15th Nov, 2018

Child arrests cut by two-thirds since 2010

ARRESTS of children in the West Midlands have been cut by two-thirds in the last seven years, figures published today reveal.

The data has been uncovered by national charity the Howard League for Penal Reform.

Its research found West Midlands Police made 4,674 arrests of children aged 17 and under last year, down from 14,387 in 2010 – a reduction of 68 per cent.

It matches the national percentage reduction across England and Wales, where the total number of child arrests has been cut from almost 250,000 in 2010 to 79,012 last year.

The charity says the statistics, compiled from responses to Freedom of Information requests, show the continued success of a major Howard League programme.

It involves working with police forces to keep as many boys and girls as possible out of the criminal justice system.

The total number of arrests has been reduced every year since the Howard League campaign began in 2010, and the impact can be seen in every police force area in the country, it says.

The charity’s research briefing, Child arrests in England and Wales 2017, explores some of the changes that police forces have made to reduce arrest numbers, while also shining new light on areas where further progress can be achieved.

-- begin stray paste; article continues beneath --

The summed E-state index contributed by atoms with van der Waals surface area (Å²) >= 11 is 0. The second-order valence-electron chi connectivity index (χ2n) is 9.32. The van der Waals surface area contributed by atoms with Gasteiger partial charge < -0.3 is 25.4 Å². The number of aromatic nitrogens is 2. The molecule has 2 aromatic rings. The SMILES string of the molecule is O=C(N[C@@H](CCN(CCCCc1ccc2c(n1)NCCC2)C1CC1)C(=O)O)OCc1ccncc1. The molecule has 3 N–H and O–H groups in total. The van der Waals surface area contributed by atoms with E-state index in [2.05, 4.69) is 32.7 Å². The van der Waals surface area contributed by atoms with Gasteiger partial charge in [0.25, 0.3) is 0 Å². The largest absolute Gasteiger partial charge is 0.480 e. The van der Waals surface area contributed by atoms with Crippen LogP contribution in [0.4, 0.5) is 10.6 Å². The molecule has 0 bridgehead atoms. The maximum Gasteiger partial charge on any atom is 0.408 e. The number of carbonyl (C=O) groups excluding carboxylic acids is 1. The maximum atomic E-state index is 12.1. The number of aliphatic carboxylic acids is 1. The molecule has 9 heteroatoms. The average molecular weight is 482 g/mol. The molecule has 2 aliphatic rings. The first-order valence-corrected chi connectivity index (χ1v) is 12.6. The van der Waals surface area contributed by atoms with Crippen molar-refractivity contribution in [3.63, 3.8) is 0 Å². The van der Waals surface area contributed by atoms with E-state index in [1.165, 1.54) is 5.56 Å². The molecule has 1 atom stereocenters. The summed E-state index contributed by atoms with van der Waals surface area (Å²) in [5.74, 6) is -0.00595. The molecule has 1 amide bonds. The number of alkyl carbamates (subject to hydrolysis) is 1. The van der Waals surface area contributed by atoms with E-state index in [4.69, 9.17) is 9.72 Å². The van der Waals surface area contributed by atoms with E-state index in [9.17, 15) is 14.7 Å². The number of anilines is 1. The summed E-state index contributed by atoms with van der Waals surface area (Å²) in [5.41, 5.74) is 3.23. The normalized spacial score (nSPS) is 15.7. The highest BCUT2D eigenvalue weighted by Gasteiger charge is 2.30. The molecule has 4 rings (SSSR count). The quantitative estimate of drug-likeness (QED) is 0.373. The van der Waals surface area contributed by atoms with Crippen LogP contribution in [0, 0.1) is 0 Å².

In particular, it identifies the criminalisation of children in residential care, the criminalisation of children who are being exploited by county lines gangs, and the disproportionate levels of criminalisation of children from black, Asian and minority ethnic backgrounds as key areas that all forces should be aware of and actively seek to address.

Keeping children out of the criminal justice system helps prevent crime, the campaign argues. It says academic research has shown that the more contact a child has with the system, the more entrenched they are likely to become, which increases offending rates.

The number of children in prison in England and Wales was reduced by more than 60 per cent between 2010 and 2017.

Frances Crook, Chief Executive of the Howard League for Penal Reform, said: “This is the seventh year in a row that we have seen a significant reduction in the number of child arrests across England and Wales, and West Midlands Police’s positive approach has contributed to that transformation.

“It is a phenomenal achievement by the police and the Howard League, and it means that tens of thousands of children will have a brighter future without their life chances being blighted by unnecessary police contact and criminal records.

“We have come a long way, but there is still more work to do. The Howard League has launched a programme to end the criminalisation of children in residential care, and our research also highlights the need for better understanding of child criminal exploitation. Children who have been trafficked to commit crime should be seen as victims first and foremost.”

Every police force in England and Wales made fewer child arrests in 2017 than in 2010.

Arrests of primary school-age children have also been reduced. There were 616 arrests of 10- and 11-year-olds in 2017, a reduction of 12 per cent from the previous year.

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